A breathless thriller from its very first frame, Will Canon’s “Brotherhood” careens forward with spastic momentum. Following a group of deranged frat boys in a single night of hazing gone awry, Canon eschews patient storytelling in favor of wall-to-wall sequences loaded with distress. The dialogue is cheap and incredulous, the plot twists seem too perfectly conceived, and it ends with a shrug rather than any kind of natural climax. But “Brotherhood” succeeds as sheer pulpy entertainment, ferociously indicting frat culture in much the same way that “Hostel” critiques rambunctious American tourism – simplistically, but not at the expense of a good time.
“Brotherhood” begins, from its very first frame, with a botched robbery intended to prove the loyalty of a new pledge. Canon gives us a flurry of cookie cutter miscreants, including our troubled anti-hero, Adam (Trevor Morgan), an inductee with major reservations about the tasks at hand. The robbery, which ends with one of the brothers dealing with a bullet in his shoulder, only serves as the start of the mayhem. When the brothers return to their house, a “Caligula”-meets-“Old School” hedonistic display, the wrong turns keep coming.
Mean-spirited sorority girls torch their lawn; a kidnapped store clerk winds up in their basement. The momentum never pauses for a breather, suggesting Canon’s reasonable ambitions as an action director, but it also never takes its subjects seriously enough to make viewers care about their problems. Anchored by Morgan’s focused performance, in addition to Lou Taylor Pucci as the villainous leader of the pack, “Brotherhood” never veers into the realm of camp – but it remains on the plane of a decent B-movie.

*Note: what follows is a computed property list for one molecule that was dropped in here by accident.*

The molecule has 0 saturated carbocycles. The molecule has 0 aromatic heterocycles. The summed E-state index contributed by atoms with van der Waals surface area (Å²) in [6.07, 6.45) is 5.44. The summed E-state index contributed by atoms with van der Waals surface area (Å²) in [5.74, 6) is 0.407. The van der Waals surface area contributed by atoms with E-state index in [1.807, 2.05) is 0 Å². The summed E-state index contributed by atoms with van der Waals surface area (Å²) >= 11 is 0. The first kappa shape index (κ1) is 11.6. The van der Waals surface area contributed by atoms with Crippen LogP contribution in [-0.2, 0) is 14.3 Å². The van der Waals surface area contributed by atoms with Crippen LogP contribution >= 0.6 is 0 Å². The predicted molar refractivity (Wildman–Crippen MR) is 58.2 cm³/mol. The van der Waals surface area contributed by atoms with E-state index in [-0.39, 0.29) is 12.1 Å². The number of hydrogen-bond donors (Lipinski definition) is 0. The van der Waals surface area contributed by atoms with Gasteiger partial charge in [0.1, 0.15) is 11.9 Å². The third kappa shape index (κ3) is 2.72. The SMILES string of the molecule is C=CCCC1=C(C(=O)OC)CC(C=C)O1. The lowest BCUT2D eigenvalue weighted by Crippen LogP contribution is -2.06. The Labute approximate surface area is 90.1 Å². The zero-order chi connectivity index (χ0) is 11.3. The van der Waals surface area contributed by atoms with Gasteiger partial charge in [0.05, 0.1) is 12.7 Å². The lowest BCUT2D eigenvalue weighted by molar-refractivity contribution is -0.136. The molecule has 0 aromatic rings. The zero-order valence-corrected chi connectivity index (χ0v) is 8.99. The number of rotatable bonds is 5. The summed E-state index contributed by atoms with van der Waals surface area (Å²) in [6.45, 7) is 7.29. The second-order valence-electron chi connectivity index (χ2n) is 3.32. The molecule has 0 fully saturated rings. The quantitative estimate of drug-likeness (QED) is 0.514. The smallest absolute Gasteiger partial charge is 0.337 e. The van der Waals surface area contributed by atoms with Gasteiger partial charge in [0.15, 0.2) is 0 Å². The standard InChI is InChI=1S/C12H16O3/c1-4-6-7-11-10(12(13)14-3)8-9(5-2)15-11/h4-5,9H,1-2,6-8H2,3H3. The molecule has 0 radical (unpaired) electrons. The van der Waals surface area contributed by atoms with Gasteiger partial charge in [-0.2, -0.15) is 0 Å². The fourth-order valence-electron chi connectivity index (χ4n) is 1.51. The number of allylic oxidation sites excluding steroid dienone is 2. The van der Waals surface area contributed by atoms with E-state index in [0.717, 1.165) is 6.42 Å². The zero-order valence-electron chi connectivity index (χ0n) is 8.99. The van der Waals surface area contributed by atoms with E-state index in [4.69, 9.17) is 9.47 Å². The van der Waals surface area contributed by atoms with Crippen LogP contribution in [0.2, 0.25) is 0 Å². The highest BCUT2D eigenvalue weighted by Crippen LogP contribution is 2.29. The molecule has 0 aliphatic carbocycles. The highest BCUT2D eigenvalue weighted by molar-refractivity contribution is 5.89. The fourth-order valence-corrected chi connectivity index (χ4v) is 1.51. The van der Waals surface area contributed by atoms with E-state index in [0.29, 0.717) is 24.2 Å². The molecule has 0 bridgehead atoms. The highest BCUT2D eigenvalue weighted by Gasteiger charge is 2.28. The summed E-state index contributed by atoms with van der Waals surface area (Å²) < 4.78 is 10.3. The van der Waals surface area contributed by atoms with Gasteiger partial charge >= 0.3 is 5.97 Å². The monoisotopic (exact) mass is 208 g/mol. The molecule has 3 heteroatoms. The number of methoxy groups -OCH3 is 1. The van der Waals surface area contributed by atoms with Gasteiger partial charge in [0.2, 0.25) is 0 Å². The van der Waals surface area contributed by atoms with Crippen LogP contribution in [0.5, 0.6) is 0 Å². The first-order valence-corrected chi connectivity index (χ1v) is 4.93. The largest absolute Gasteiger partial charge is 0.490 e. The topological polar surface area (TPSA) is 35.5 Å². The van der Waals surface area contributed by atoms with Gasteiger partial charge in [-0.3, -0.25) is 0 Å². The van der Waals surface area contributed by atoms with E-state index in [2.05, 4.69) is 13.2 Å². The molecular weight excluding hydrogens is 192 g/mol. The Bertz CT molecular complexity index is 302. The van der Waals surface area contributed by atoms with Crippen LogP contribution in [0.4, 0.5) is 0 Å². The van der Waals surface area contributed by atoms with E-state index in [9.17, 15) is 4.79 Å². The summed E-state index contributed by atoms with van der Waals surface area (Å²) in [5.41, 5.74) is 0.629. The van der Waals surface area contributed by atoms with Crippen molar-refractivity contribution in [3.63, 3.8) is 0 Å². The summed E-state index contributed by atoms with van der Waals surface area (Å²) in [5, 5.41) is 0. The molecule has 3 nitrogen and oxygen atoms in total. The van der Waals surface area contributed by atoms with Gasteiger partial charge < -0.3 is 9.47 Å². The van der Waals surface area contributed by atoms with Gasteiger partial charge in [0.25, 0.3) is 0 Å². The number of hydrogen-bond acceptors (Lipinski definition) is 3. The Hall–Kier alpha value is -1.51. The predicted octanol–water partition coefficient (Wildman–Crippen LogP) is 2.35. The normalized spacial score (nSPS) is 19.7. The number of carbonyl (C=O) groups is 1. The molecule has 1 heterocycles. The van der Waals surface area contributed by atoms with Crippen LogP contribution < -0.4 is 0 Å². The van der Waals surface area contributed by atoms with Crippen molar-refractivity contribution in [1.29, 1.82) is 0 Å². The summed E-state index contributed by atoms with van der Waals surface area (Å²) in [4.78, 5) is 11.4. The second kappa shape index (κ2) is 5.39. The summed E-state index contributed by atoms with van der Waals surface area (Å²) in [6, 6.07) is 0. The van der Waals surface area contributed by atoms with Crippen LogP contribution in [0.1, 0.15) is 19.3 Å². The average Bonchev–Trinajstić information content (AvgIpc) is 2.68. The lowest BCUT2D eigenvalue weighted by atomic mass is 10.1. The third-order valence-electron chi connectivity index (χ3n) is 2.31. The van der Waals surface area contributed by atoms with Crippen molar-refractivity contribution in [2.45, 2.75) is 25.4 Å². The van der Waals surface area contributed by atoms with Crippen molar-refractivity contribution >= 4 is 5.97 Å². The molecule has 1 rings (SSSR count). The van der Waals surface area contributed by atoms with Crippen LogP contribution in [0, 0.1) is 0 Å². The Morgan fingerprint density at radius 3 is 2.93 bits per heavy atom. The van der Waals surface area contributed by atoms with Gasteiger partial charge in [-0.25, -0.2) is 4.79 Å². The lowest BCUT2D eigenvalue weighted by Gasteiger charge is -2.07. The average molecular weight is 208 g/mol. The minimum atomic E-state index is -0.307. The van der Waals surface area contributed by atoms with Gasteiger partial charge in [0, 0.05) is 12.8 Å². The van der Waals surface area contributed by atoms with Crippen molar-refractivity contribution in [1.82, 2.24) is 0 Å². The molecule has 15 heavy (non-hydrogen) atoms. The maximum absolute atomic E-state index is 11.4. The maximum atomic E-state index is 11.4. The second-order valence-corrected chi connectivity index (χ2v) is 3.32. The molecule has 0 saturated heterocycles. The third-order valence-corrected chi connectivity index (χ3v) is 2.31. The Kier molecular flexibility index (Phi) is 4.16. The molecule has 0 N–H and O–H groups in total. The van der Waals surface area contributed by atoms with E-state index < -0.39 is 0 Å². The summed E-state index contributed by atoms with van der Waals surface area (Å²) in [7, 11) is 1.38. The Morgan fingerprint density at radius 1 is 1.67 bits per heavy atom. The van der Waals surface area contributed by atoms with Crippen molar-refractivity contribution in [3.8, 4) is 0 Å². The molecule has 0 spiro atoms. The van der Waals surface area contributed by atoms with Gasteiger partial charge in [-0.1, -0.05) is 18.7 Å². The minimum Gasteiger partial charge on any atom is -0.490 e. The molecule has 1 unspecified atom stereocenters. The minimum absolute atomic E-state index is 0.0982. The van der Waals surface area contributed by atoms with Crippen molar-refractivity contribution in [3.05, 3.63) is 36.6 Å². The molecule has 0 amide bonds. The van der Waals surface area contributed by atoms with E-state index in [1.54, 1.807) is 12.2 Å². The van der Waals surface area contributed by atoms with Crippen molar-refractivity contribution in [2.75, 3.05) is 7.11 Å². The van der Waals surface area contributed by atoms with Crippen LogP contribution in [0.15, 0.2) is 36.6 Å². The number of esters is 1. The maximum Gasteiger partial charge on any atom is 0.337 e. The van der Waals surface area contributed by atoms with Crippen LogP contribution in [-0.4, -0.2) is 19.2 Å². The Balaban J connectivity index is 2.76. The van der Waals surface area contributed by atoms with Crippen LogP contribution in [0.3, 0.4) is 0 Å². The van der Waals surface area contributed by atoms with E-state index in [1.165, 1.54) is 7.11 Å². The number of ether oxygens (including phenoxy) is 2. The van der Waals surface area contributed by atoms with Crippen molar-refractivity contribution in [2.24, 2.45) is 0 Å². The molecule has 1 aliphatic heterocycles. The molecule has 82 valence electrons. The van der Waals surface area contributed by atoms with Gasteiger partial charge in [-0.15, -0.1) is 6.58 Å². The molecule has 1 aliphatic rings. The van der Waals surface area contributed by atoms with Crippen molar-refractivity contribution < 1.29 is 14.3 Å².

Close relatives of “Brotherhood” include “Very Bad Things” and “The Hangover,” movies about wannabe virile men whose partying misdeeds lead to unending disarray. But while “Very Bad Things” generates a powerful degree of discomfort from the way it manages to make you care about the issues at hand, “Brotherhood” practically makes you root for the inevitable downfall of its main men. Canon’s idiotic characters are perpetually one-dimensional, hardly prone to revealing any emotions beyond anger and fright. Never once do the proceedings stop so the viewer can learn more about these troubled college kids and their misguided ambitions. What you see is what you get.
At best, “Brotherhood” moves along with chaotic glee, swiftly careening from one mishap to another like a twisted cinematic Rube Goldberg contraption. But it lacks a much-needed sense of humor, and this increasingly unlikely premise could use some extra laughs so audiences can revel in the absurdity. For the first act, the story maintains an exhilarating sensibility that begins to fade once the mayhem grows redundant. Canon, directing his first feature, based his movie on an earlier short film, and it feels like it. He appears content with stacking sequences rather than telling a linear story. That alone, however, does not make “Brotherhood” unwatchable. Canon’s debut doesn’t suggest the emergence of a new Hitchcock, but it has enough unbridled energy to buck the need for such grandiose expectations. As a calling card, it does the trick.